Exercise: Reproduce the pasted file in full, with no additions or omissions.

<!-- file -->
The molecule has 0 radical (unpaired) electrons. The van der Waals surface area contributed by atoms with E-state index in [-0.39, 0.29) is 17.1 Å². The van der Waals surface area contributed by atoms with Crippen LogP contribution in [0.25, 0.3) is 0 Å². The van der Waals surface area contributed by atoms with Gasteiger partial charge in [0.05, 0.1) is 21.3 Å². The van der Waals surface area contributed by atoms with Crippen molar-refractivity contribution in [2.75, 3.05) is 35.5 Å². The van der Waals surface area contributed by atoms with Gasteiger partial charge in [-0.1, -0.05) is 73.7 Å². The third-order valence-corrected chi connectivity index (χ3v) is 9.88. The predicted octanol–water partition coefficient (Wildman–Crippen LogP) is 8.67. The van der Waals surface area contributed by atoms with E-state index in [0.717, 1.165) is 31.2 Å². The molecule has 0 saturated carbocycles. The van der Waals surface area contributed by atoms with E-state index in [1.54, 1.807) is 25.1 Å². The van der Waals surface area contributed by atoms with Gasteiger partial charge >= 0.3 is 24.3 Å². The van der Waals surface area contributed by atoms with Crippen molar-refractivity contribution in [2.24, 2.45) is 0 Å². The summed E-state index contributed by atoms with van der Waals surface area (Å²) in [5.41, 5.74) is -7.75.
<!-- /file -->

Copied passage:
The molecule has 0 radical (unpaired) electrons. The van der Waals surface area contributed by atoms with E-state index in [-0.39, 0.29) is 17.1 Å². The van der Waals surface area contributed by atoms with Crippen LogP contribution in [0.25, 0.3) is 0 Å². The van der Waals surface area contributed by atoms with Gasteiger partial charge in [0.05, 0.1) is 21.3 Å². The van der Waals surface area contributed by atoms with Crippen molar-refractivity contribution in [2.75, 3.05) is 35.5 Å². The van der Waals surface area contributed by atoms with Gasteiger partial charge in [-0.1, -0.05) is 73.7 Å². The third-order valence-corrected chi connectivity index (χ3v) is 9.88. The predicted octanol–water partition coefficient (Wildman–Crippen LogP) is 8.67. The van der Waals surface area contributed by atoms with E-state index in [0.717, 1.165) is 31.2 Å². The molecule has 0 saturated carbocycles. The van der Waals surface area contributed by atoms with E-state index in [1.54, 1.807) is 25.1 Å². The van der Waals surface area contributed by atoms with Gasteiger partial charge >= 0.3 is 24.3 Å². The van der Waals surface area contributed by atoms with Crippen molar-refractivity contribution in [2.24, 2.45) is 0 Å². The summed E-state index contributed by atoms with van der Waals surface area (Å²) in [5.41, 5.74) is -7.75.